The American "Philadelphia" Veiltail Goldfish

Probably the most elegant -- and difficult -- tail type in goldfish is the Veiltail. Also referred to as a broadtail or a fringetail, this large, square-ended double-tail type can occur in any fancy long-tailed breed. Because of the size and delicacy of the finage, fish of this type demand sterling water conditions and care.

The Philadelphia-style Veiltail is a round-bodied fish with normal eyes and no adornments besides the finage. The fish has a short, deep body, as is typical of most fancy double-tailed varieties and a pointed head reminiscent of a Ryukin or Fantail. The dorsal fin is erect and as high as the body is deep. All other fins are double and free-floating: the caudal being fully double and square ended, up to one and half times as long as the body.


The Veiltail goldfish has several stories about is origins in America. One of these tales talks about Imperial Goldfish being sent to the city of Chicago, USA from Japan to be exhibited at the Columbian World Fair, which opened May 1, 1893. It was told that these fish became sick, with most of them dying. A few were rescued by William Seale, who was at the fair as the head of the US fish exhibit. At the close of the fair, Seale returned home to Philadelphia with the World Fair fish, and later sold it to Franklin Barrett. With this fish Barrett began the famous line of American, or "Philadelphia" Veils.

Another tale about the start of the American Veil, and perhaps the truth, is given in the Aquarium Magazine of March 1968. On page 55, William Seale gives his account of the World Fair fish. Seale reveals that no live fish were in the Japanese exhibit, only goldfish preserved in jars with alcohol. However, the Wisconsin State Fish Commission had imported from Japan fringetailed Ryukin goldfish for their exhibit at the fair. It was these fish that became sick with fungus and so were not shown at the 1893 Fair. At the end of the fair, Seale saved five or six of the Wisconsin Fringetail. He did return to his home in Philadelphia with the saved goldfish. He did sell one of these goldfish to Barrett for $15. The fish was a pearly, or white metallic male, having no special finnage. Later on it did develop classic fringetail finage. There are no photographs of this fish, but a very nice drawing of it can be seen in Herman T. Wolfe book - Goldfish Breeds, page 46. (1908). The quality of this veil line can be seen in the 1917 Innes book "Goldfish Varieties". A Barrett Veiltail called Sunset is the frontispiece of this book.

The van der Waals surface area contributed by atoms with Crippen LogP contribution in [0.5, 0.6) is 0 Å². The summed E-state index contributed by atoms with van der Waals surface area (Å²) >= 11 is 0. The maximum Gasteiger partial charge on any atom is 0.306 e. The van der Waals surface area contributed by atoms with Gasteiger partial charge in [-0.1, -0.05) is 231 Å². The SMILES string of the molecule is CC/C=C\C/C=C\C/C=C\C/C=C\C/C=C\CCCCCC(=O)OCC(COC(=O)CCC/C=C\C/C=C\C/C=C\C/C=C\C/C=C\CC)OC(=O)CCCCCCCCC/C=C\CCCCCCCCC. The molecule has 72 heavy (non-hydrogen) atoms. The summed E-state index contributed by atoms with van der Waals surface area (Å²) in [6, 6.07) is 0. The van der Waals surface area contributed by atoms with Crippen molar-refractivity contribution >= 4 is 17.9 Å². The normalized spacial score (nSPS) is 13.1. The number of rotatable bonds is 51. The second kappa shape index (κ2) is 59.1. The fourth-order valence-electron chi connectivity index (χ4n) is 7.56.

Originally the Barrett Veiltail strain was produced from a Japanese Fringetail and a Chinese Telescope Eye with a short but very square tail. John Cugley of Philadelphia imported these Telescope Eye fish and shared them with Barrett to establish a very good line of American Veiltails.

In the 1920's, the Veiltail goldfish abounded in both the US and Britain. There is no certainty as to how precisely the Veiltail got to England. What is important is that the Philadelphia-style Veiltail has flourished in Great Britain in the hands of breeders like Captain Betts, Frank Close, Joe Linnale, and George Fern. By comparison, in the United States the Veiltail was almost lost until the 1970's. The recovery of the Veiltail in the US brings to mind the names of John Anderson and Al Thomma as key proponents of the resurgence of the variety.

Barrett shipped his fish to others and without doubt some of these shipments were International. Two articles in 1950 about Charles Whitehead, in the Portsmouth Evening News and the London Evening Standard, indicate that he was either a source or the origin of the English Veiltails. Whitehead likely obtained his first Veiltails from the US just prior to WWI.


Interested breeders are working cooperatively to try to create robust strains of Philadelphia-style Veiltails. Strategies include the use of imported English stock, and out-crossing with other goldfish varieties, including Telescope Eyes, Ryukins, and Orandas. Great progress has been made, but much work remains to create a variety of stable color variants with a large enough base of breeders to ensure their continuation.